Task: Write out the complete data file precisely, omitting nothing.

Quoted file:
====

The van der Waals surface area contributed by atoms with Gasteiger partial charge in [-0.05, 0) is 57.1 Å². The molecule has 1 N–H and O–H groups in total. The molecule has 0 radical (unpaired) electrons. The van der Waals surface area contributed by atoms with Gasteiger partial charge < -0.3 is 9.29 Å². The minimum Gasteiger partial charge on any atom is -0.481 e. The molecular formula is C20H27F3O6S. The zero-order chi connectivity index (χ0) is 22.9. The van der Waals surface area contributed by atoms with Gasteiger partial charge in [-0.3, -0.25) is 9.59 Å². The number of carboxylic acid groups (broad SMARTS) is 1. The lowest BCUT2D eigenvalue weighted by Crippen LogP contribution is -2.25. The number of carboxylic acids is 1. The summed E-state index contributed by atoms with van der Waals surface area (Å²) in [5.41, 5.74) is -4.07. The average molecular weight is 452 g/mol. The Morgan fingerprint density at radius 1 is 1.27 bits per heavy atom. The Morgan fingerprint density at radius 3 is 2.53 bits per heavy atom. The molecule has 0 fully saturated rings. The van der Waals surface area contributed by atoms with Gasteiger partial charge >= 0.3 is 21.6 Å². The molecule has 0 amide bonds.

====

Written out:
The van der Waals surface area contributed by atoms with Gasteiger partial charge in [-0.05, 0) is 57.1 Å². The molecule has 1 N–H and O–H groups in total. The molecule has 0 radical (unpaired) electrons. The van der Waals surface area contributed by atoms with Gasteiger partial charge < -0.3 is 9.29 Å². The minimum Gasteiger partial charge on any atom is -0.481 e. The molecular formula is C20H27F3O6S. The zero-order chi connectivity index (χ0) is 22.9. The van der Waals surface area contributed by atoms with Gasteiger partial charge in [-0.3, -0.25) is 9.59 Å². The number of carboxylic acid groups (broad SMARTS) is 1. The lowest BCUT2D eigenvalue weighted by Crippen LogP contribution is -2.25. The number of carboxylic acids is 1. The summed E-state index contributed by atoms with van der Waals surface area (Å²) in [5.41, 5.74) is -4.07. The average molecular weight is 452 g/mol. The Morgan fingerprint density at radius 1 is 1.27 bits per heavy atom. The Morgan fingerprint density at radius 3 is 2.53 bits per heavy atom. The molecule has 0 fully saturated rings. The van der Waals surface area contributed by atoms with Gasteiger partial charge >= 0.3 is 21.6 Å². The molecule has 0 amide bonds.